Monday, December 29, 2008

Muslims Behaving Erratically

Solo, Java, Indonesia

So here I am in a Hotel Ibis in Solo (formerly Surakarta), Indonesia. Ibis is a reasonably nice European hotel chain, which in Indonesia is priced like a shabby small town motel in Canada — meaning, several times our normal budget of $10 to $20 a night.

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Our room looks European. It’s slightly smaller than is reasonable, so all of the furniture has a decidedly vertical orientation. The bathroom is also very European; the fixtures are all very modern, the showerhead is aimed at the hair of a six-and-a-half-foot-tall Dutchman who is not here, and the bathroom is small enough that if someone (Erin) opens the door while you’re showering, you can’t get out of the shower until she has fully closed it again. But all in all, the room is very comfortable, except when the air conditioning is set to 13 degrees, like it was when we arrived.

As happy as I am for this tiny European vacation in the middle of my Indonesian trip, this isn’t where we planned to stay. I am fairly convinced that this is the only hotel room in the entire city that wasn’t booked last night. And it’s not just Solo where the hotels are slammed; we can’t find anything available for the next several days in Jogjakarta either. Today we called at least 15 different hotels listed in our guidebook, and they were all full. This is an especial problem because we can’t stay here anymore — tomorrow, the Hotel Ibis Solo is fully booked.

This problem isn’t caused by a massive influx of foreign tourists. I think I saw three white people today. It just turns out that the period between Christmas and New Year’s is when Javanese people travel around their island. I had no idea.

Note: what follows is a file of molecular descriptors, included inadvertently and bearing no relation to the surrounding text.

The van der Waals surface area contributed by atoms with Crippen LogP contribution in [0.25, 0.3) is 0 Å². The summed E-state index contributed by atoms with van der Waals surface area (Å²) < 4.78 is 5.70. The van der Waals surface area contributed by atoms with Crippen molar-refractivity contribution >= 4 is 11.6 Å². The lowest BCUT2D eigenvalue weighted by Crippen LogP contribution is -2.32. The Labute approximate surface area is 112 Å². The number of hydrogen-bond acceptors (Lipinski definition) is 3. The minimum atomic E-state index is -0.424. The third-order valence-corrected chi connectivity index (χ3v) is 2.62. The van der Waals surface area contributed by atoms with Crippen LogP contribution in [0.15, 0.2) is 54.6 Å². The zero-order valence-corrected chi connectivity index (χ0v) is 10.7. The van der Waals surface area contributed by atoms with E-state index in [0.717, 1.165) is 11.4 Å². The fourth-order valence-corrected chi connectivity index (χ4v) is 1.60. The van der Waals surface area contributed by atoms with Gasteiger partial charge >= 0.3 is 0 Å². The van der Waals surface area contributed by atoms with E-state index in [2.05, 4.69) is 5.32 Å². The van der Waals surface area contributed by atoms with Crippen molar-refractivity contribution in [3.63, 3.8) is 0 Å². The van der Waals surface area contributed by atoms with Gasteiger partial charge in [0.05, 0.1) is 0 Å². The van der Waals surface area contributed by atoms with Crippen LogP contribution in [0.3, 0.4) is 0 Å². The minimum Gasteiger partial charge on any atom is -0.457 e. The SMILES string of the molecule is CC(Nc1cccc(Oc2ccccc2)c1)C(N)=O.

I suppose I should have guessed that Javanese people couldn’t be as happy and friendly as they seem to be if they didn’t take some vacation time at least once a year. Everyone needs a vacation. I just had no idea that they all took their vacation in the same places I want to go to and at the same time.

It also seems odd that that time is governed by the birthday of our Lord, Jesus Christ, whose mother was a Virgin, and who died on the cross for our sins, amen, because most of these people aren’t really into JC, the sufferin’ saviour. From what I can see, the locals here do most of their praying under domes surrounded by loudspeakers mounted in tall towers that erupt into wailing song early each morning. I guess what I’m saying is, they’re Muslims. And for Muslims to plan their holidays around Christmas is, to my mind, unconscionably weird.

Erin and I left Bali on the 27th of December, partly to escape the coming New Years’ rush. I know I didn’t tell you guys, but the decision came suddenly. I had assumed that we would stay on Bali — Erin writing, me adding to my giant earwax ball — until New Year’s at least, but Erin got bored of writing and decided that we would leave Bali the instant I felt well enough to leave.

You see, I had been sick. My mind knew we were in the tropics, but my body missed Christmas at home, so I developed myself a really good cold, with a fever and everything. One day I got so chilled that I went for a walk in Bali wearing a hoodie. The other tourists thought I was nuts.

Anyway, Erin got sick of writing, and I got sick of being sick so the very first instant that I felt like I could get on a bus without dying, I did, and we left Bali. I got into a taxi and then into a bus, then a boat, then an economy-class train for six hours (a special treat) and then a pedicab and then another bed. Then Erin and I got up at 2:00 AM to climb a volcano to watch the sun rise, then Erin lost her awesome camera but had it returned to her by a man who only wanted $30 as a reward, and then we got into another economy class train for nine hours and got to Solo, Java, Indonesia, where we got the last hotel room in town.